Beldi (traditional) olive oil

P1010086 P1010088After a delicious breakfast in beautiful surroundings, we set off in the car to try to visit a traditional pottery village outside of Demnate.  Our host gave us directions and told us the road was a dirt piste, but in good condition: it should be fine.  Unfortunately, despite the fact that the day was sunny and the weather had been dry, the road was a massive mud slick.  James drove us part way through, fishtailing wildly, and then paused in a relatively dry spot, and ran a way further down the road to see if the village was in easy walking distance.  No joy.  We decided discretion was definitely the better part of valor here, and we turned back.

On our way back to the main road, we passed something that looked like a mechanics’ shop, but I noticed people bringing large bags of olives, loaded on donkeys, to the door.  “Hey, is that an olive press?” I asked.  James stopped the car, we all climbed out, and Mohamed, who was running the press, very kindly let us look around.

P1010089First, the olives are poured into this big stone bowl to be crushed, pits and all, by the millstone moved by the donkey in the corner.

Then the crushed olives are packed into burlap bags, round and flat, and stacked into a traditional press.

What looks like a rope wound in coils under a vise are actually some 25 of these burlap bags, full of olives, with the juice trickling out of the sides of the bags.  If you look closely, you can see it.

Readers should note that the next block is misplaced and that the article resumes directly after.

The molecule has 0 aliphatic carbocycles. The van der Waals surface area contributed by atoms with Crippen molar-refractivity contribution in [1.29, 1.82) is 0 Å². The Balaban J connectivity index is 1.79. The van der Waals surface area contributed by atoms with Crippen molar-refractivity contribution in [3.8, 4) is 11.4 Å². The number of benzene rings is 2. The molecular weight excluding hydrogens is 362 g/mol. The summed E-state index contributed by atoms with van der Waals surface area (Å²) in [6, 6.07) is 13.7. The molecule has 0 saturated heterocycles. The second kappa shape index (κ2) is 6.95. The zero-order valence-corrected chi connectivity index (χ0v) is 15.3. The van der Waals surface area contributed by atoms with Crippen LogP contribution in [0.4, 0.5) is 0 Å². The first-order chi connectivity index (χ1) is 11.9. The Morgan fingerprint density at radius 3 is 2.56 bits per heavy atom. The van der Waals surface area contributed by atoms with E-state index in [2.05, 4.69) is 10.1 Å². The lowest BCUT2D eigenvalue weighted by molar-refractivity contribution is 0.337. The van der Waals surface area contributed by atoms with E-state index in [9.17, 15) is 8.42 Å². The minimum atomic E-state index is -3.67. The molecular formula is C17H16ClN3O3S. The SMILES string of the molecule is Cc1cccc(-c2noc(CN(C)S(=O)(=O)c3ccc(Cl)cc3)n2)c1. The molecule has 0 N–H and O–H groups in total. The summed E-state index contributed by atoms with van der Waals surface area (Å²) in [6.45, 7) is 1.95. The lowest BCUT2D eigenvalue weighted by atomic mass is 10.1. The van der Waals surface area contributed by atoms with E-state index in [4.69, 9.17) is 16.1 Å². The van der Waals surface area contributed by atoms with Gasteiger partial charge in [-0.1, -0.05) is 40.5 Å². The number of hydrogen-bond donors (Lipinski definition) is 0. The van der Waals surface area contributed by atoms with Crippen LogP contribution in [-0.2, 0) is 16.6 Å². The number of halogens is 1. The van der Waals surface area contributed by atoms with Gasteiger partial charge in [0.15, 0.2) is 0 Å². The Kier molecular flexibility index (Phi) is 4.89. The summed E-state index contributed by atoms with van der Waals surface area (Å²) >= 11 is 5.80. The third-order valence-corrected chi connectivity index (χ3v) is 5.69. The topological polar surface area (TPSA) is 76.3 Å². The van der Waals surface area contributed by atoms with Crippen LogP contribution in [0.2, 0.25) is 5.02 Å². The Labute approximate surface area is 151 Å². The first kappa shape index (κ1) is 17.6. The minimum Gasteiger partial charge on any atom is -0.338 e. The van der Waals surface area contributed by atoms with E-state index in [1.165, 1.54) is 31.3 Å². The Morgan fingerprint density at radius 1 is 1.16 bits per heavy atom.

P1010093I thought of Keats’s Autumn, “watching the last oozings.”

The oil collects in the bottom of the press and then goes through a channel under the floor to be bottled outside the building.  Mohamed shows us a kind of solid surface to the oil, but I can’t follow what he’s trying to tell us as he reaches in, grabs a handful, and squeezes the oil out of it.P1010092After we get home, Fatima explains to me that the solids of “beldi” olive oil are wonderful for your health.  Just as a spoonful of honey in hot water each day is guaranteed to keep us healthy, so drinking a spoonful of beldi olive oil each morning will do wonders for us.

Outside the press, there’s a slag heap of the olive residue, left over from the pressing.  Traditionally, this material is burnt, either to heat pottery kilns or occasionally to heat hammams and bakeries.

P1010099In a traditional way of life, nothing is wasted.

There’s an Arabic or Moroccan proverb which states: “There is something good in every delay.”   I can’t always agree, but surely we would never have stopped here if we had not had to turn back from our pottery adventure.  Serendipity intensifies the pleasure of discovery.





Leave a Reply

Your email address will not be published. Required fields are marked *